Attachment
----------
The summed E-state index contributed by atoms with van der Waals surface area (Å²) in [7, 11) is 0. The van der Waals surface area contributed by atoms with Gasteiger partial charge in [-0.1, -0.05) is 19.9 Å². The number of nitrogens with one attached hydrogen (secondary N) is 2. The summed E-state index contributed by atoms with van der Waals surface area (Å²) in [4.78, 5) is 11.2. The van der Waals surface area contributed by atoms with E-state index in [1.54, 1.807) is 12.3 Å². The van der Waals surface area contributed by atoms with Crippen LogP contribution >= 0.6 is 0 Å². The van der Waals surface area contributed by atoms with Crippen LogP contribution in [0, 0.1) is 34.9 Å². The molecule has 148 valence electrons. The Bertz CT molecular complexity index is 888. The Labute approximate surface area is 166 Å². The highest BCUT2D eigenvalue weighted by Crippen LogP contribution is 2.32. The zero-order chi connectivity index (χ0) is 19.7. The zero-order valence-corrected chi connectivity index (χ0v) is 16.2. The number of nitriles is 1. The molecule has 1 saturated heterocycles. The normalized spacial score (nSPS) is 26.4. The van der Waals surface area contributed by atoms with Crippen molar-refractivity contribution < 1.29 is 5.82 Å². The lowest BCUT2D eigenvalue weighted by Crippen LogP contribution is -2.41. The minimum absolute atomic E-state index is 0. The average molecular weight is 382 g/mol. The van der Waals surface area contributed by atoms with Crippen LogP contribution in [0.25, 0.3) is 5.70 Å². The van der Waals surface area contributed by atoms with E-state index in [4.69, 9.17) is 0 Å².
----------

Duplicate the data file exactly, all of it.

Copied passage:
The summed E-state index contributed by atoms with van der Waals surface area (Å²) in [7, 11) is 0. The van der Waals surface area contributed by atoms with Gasteiger partial charge in [-0.1, -0.05) is 19.9 Å². The number of nitrogens with one attached hydrogen (secondary N) is 2. The summed E-state index contributed by atoms with van der Waals surface area (Å²) in [4.78, 5) is 11.2. The van der Waals surface area contributed by atoms with E-state index in [1.54, 1.807) is 12.3 Å². The van der Waals surface area contributed by atoms with Crippen LogP contribution >= 0.6 is 0 Å². The van der Waals surface area contributed by atoms with Crippen LogP contribution in [0, 0.1) is 34.9 Å². The molecule has 148 valence electrons. The Bertz CT molecular complexity index is 888. The Labute approximate surface area is 166 Å². The highest BCUT2D eigenvalue weighted by Crippen LogP contribution is 2.32. The zero-order chi connectivity index (χ0) is 19.7. The zero-order valence-corrected chi connectivity index (χ0v) is 16.2. The number of nitriles is 1. The molecule has 1 saturated heterocycles. The normalized spacial score (nSPS) is 26.4. The van der Waals surface area contributed by atoms with Crippen molar-refractivity contribution < 1.29 is 5.82 Å². The lowest BCUT2D eigenvalue weighted by Crippen LogP contribution is -2.41. The minimum absolute atomic E-state index is 0. The average molecular weight is 382 g/mol. The van der Waals surface area contributed by atoms with Crippen LogP contribution in [0.25, 0.3) is 5.70 Å². The van der Waals surface area contributed by atoms with E-state index in [4.69, 9.17) is 0 Å².